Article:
Thursday, August 26, 2010
The state's slogan is "Don't mess with Texas." But the federal Environmental Protection Agency (EPA) is doing just that, and at stake is whether the Obama administration can impose its global-warming agenda without a vote of Congress. […]
The EPA, determined to move forward anyway, is attempting to rewrite the Clean Air Act administratively via a "tailoring rule," which would reduce the number of regulated sources. The problem with that approach? It's illegal. The EPA has no authority to rewrite the law. To pull it off, the EPA needs every state with a State Implementation Plan to rewrite all of its statutory thresholds as well.
Texas Attorney General Greg Abbott and Texas Commission on Environmental Quality Chairman Bryan W. Shaw saw the tailoring rule for what it really is: a massive power grab and centralization of authority. They are fighting back, writing to the EPA:
"In order to deter challenges to your plan for centralized control of industrial development through the issuance of permits for greenhouse gases, you have called upon each state to declare its allegiance to the Environmental Protection Agency's recently enacted greenhouse gas regulations - regulations that are plainly contrary to U.S. laws. ... To encourage acquiescence with your unsupported findings you threaten to usurp state enforcement authority and to federalize the permitting program of any state that fails to pledge their fealty to the Environmental Protection Agency. On behalf of the State of Texas, we write to inform you that Texas has neither the authority nor the intention of interpreting, ignoring or amending its laws in order to compel the permitting of greenhouse gas emissions." […]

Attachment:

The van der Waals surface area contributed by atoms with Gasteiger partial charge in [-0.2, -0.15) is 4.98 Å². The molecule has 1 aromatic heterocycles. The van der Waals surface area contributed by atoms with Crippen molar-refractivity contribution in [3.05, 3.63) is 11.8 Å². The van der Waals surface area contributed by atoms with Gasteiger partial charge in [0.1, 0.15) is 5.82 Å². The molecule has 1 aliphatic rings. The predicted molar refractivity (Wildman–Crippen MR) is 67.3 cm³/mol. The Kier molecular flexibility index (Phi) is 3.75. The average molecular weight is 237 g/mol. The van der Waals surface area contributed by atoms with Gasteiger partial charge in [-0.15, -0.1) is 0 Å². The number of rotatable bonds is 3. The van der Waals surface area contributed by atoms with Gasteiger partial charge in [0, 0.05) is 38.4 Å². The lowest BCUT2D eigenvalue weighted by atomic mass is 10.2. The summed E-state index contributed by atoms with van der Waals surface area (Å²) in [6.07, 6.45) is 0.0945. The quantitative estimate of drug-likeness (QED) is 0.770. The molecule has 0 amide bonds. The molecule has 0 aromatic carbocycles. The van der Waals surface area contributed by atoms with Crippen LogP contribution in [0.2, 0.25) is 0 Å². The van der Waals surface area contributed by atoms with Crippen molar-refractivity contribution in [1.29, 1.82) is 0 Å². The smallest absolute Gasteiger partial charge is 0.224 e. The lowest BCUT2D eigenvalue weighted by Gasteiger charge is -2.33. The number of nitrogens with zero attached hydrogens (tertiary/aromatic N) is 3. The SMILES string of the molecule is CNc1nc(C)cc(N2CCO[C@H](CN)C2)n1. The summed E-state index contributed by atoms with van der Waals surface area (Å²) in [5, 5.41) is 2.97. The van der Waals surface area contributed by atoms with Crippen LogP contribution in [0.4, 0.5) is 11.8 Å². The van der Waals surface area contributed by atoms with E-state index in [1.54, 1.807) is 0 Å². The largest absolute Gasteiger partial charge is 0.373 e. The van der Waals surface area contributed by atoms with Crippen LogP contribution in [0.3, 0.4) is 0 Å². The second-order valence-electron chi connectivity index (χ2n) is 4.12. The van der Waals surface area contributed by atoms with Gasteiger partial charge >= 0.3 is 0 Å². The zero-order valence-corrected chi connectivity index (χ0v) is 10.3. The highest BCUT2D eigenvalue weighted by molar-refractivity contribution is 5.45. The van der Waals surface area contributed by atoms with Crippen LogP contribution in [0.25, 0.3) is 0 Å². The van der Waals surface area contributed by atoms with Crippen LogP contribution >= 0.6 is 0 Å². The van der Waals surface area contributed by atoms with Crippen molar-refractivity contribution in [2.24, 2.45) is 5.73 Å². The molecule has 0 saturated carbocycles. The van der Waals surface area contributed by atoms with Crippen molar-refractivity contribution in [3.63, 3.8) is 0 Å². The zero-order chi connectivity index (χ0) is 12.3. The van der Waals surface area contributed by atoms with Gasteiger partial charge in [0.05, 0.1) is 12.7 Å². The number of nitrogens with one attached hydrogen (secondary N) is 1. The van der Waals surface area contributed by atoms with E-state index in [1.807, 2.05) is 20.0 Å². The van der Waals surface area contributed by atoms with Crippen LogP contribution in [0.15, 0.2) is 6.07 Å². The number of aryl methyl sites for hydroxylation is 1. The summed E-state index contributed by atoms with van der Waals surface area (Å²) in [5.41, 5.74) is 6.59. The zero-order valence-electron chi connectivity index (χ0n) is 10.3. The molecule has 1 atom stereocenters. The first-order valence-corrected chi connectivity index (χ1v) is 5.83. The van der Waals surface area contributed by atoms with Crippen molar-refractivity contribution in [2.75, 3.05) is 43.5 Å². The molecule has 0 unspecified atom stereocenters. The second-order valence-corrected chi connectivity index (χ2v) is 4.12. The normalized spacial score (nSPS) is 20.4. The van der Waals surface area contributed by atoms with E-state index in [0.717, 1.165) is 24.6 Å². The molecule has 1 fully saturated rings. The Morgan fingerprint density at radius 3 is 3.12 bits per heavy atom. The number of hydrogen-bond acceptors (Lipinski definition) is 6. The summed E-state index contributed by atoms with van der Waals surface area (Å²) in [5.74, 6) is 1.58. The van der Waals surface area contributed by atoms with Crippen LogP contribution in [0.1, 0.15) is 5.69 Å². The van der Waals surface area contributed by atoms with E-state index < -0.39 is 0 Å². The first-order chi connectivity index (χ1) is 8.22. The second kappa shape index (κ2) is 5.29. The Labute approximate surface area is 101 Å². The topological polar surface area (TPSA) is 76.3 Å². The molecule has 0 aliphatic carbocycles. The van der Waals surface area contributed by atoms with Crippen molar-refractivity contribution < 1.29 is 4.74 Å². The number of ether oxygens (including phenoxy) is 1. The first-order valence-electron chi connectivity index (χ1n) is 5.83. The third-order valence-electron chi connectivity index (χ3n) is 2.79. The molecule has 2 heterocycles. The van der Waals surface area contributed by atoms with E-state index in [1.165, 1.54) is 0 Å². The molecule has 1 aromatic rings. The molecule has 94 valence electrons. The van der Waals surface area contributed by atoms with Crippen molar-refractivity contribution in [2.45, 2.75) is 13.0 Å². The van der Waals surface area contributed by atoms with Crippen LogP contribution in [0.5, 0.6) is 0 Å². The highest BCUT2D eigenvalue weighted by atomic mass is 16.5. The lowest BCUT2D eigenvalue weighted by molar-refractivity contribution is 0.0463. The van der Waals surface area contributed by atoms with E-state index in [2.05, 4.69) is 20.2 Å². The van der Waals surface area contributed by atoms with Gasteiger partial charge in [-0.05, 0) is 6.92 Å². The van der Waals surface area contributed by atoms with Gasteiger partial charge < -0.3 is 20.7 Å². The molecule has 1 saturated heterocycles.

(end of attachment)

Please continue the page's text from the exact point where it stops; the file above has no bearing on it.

Federalist principles have allowed Texas to become the strongest state in the union. The Lone Star State leads the nation in job creation, is the top state for business relocation and has more Fortune 500 companies than any other state and is the top state for wind generation. President Obama said he wants to double U.S. exports in five years; he could look to Texas, as we are the top exporting state in the country. The Obama administration could learn a lot from Texas. […]
Texas is the nation's energy-production capital, but the air we breathe is cleaner today than it was in 2000, even though the state's population has grown by nearly 3.5 million people. Between 2000 and 2008, Texas' nitrogen oxide levels decreased by 46 percent and ozone levels dropped by 22 percent, compared with national reductions of 27 percent and 8 percent, respectively. All major Texas metropolitan areas meet the 1997 federal eight-hour ozone standard, with the exception of the Dallas-Fort Worth area, which is within 1 part per billion of meeting the standard.